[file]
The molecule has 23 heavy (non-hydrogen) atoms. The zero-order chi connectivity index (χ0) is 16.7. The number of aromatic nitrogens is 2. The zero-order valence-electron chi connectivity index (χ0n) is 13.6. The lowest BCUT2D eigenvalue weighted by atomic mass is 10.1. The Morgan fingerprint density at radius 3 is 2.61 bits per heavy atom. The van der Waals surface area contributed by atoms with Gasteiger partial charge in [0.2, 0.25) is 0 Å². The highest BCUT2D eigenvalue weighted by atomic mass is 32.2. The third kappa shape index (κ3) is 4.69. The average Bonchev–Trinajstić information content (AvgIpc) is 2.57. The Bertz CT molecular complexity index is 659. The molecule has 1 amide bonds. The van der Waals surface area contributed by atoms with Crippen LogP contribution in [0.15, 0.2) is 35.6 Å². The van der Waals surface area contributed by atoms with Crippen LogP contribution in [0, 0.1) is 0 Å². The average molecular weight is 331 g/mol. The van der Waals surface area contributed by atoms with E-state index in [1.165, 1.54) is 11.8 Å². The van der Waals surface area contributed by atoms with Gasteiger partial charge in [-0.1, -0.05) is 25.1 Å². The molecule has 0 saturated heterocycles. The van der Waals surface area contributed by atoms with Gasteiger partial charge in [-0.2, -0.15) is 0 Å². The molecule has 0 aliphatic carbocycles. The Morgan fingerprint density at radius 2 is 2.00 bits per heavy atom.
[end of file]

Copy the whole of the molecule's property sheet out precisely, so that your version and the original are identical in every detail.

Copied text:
The molecule has 23 heavy (non-hydrogen) atoms. The zero-order chi connectivity index (χ0) is 16.7. The number of aromatic nitrogens is 2. The zero-order valence-electron chi connectivity index (χ0n) is 13.6. The lowest BCUT2D eigenvalue weighted by atomic mass is 10.1. The Morgan fingerprint density at radius 3 is 2.61 bits per heavy atom. The van der Waals surface area contributed by atoms with Gasteiger partial charge in [0.2, 0.25) is 0 Å². The highest BCUT2D eigenvalue weighted by atomic mass is 32.2. The third kappa shape index (κ3) is 4.69. The average Bonchev–Trinajstić information content (AvgIpc) is 2.57. The Bertz CT molecular complexity index is 659. The molecule has 1 amide bonds. The van der Waals surface area contributed by atoms with Crippen LogP contribution in [0.15, 0.2) is 35.6 Å². The van der Waals surface area contributed by atoms with Crippen LogP contribution in [0, 0.1) is 0 Å². The average molecular weight is 331 g/mol. The van der Waals surface area contributed by atoms with E-state index in [1.165, 1.54) is 11.8 Å². The van der Waals surface area contributed by atoms with Gasteiger partial charge in [-0.1, -0.05) is 25.1 Å². The molecule has 0 saturated heterocycles. The van der Waals surface area contributed by atoms with Gasteiger partial charge in [-0.2, -0.15) is 0 Å². The molecule has 0 aliphatic carbocycles. The Morgan fingerprint density at radius 2 is 2.00 bits per heavy atom.